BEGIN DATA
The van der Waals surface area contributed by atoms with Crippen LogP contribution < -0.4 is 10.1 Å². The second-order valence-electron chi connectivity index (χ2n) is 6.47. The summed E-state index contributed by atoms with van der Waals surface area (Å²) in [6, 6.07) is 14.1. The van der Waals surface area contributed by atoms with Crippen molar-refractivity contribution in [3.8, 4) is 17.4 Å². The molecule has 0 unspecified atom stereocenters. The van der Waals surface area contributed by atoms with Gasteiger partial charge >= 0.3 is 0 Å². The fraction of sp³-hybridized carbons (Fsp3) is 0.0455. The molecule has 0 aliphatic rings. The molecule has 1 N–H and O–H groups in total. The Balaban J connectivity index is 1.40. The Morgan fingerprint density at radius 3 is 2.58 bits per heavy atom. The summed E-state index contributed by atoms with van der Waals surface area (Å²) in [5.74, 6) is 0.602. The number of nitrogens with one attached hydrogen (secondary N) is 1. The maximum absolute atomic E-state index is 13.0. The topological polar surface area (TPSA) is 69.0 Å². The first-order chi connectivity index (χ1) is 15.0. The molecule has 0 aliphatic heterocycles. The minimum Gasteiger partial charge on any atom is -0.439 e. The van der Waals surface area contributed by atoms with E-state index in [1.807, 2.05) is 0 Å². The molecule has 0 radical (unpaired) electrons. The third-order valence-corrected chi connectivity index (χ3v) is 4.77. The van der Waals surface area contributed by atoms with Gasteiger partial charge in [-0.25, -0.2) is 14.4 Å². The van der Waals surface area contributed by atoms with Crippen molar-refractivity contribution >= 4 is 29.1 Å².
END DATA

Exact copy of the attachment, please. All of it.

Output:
The van der Waals surface area contributed by atoms with Crippen LogP contribution < -0.4 is 10.1 Å². The second-order valence-electron chi connectivity index (χ2n) is 6.47. The summed E-state index contributed by atoms with van der Waals surface area (Å²) in [6, 6.07) is 14.1. The van der Waals surface area contributed by atoms with Crippen molar-refractivity contribution in [3.8, 4) is 17.4 Å². The molecule has 0 unspecified atom stereocenters. The van der Waals surface area contributed by atoms with Gasteiger partial charge >= 0.3 is 0 Å². The fraction of sp³-hybridized carbons (Fsp3) is 0.0455. The molecule has 0 aliphatic rings. The molecule has 1 N–H and O–H groups in total. The Balaban J connectivity index is 1.40. The Morgan fingerprint density at radius 3 is 2.58 bits per heavy atom. The summed E-state index contributed by atoms with van der Waals surface area (Å²) in [5.74, 6) is 0.602. The number of nitrogens with one attached hydrogen (secondary N) is 1. The maximum absolute atomic E-state index is 13.0. The topological polar surface area (TPSA) is 69.0 Å². The first-order chi connectivity index (χ1) is 15.0. The molecule has 0 aliphatic heterocycles. The minimum Gasteiger partial charge on any atom is -0.439 e. The van der Waals surface area contributed by atoms with E-state index in [1.807, 2.05) is 0 Å². The molecule has 0 radical (unpaired) electrons. The third-order valence-corrected chi connectivity index (χ3v) is 4.77. The van der Waals surface area contributed by atoms with Gasteiger partial charge in [-0.25, -0.2) is 14.4 Å². The van der Waals surface area contributed by atoms with Crippen molar-refractivity contribution >= 4 is 29.1 Å².